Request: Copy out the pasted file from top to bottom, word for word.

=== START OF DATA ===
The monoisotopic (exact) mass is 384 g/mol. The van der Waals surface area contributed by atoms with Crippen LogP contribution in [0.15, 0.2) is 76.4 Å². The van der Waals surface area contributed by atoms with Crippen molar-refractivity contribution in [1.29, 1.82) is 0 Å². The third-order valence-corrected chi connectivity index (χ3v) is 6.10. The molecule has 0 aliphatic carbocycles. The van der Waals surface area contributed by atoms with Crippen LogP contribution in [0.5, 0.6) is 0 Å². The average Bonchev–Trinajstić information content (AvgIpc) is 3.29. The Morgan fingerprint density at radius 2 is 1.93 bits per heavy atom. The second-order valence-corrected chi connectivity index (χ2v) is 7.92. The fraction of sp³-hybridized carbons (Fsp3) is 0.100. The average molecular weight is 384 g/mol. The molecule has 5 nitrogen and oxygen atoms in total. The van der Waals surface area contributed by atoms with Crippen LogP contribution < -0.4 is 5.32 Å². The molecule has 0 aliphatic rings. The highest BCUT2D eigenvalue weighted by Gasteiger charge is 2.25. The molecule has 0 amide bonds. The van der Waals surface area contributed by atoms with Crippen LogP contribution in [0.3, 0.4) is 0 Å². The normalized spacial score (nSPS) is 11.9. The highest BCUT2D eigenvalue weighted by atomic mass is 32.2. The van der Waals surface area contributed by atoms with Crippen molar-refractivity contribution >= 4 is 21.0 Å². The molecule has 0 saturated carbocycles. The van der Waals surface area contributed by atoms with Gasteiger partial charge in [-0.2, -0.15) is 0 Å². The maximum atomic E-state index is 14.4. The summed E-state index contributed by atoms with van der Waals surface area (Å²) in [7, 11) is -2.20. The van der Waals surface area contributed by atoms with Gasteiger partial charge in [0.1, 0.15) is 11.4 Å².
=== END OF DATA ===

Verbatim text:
The monoisotopic (exact) mass is 384 g/mol. The van der Waals surface area contributed by atoms with Crippen LogP contribution in [0.15, 0.2) is 76.4 Å². The van der Waals surface area contributed by atoms with Crippen molar-refractivity contribution in [1.29, 1.82) is 0 Å². The third-order valence-corrected chi connectivity index (χ3v) is 6.10. The molecule has 0 aliphatic carbocycles. The van der Waals surface area contributed by atoms with Crippen LogP contribution in [0.5, 0.6) is 0 Å². The average Bonchev–Trinajstić information content (AvgIpc) is 3.29. The Morgan fingerprint density at radius 2 is 1.93 bits per heavy atom. The second-order valence-corrected chi connectivity index (χ2v) is 7.92. The fraction of sp³-hybridized carbons (Fsp3) is 0.100. The average molecular weight is 384 g/mol. The molecule has 5 nitrogen and oxygen atoms in total. The van der Waals surface area contributed by atoms with Crippen LogP contribution < -0.4 is 5.32 Å². The molecule has 0 aliphatic rings. The highest BCUT2D eigenvalue weighted by Gasteiger charge is 2.25. The molecule has 0 amide bonds. The van der Waals surface area contributed by atoms with Crippen LogP contribution in [0.3, 0.4) is 0 Å². The normalized spacial score (nSPS) is 11.9. The highest BCUT2D eigenvalue weighted by atomic mass is 32.2. The van der Waals surface area contributed by atoms with Crippen molar-refractivity contribution >= 4 is 21.0 Å². The molecule has 0 saturated carbocycles. The van der Waals surface area contributed by atoms with Gasteiger partial charge in [-0.2, -0.15) is 0 Å². The maximum atomic E-state index is 14.4. The summed E-state index contributed by atoms with van der Waals surface area (Å²) in [7, 11) is -2.20. The van der Waals surface area contributed by atoms with Gasteiger partial charge in [0.1, 0.15) is 11.4 Å².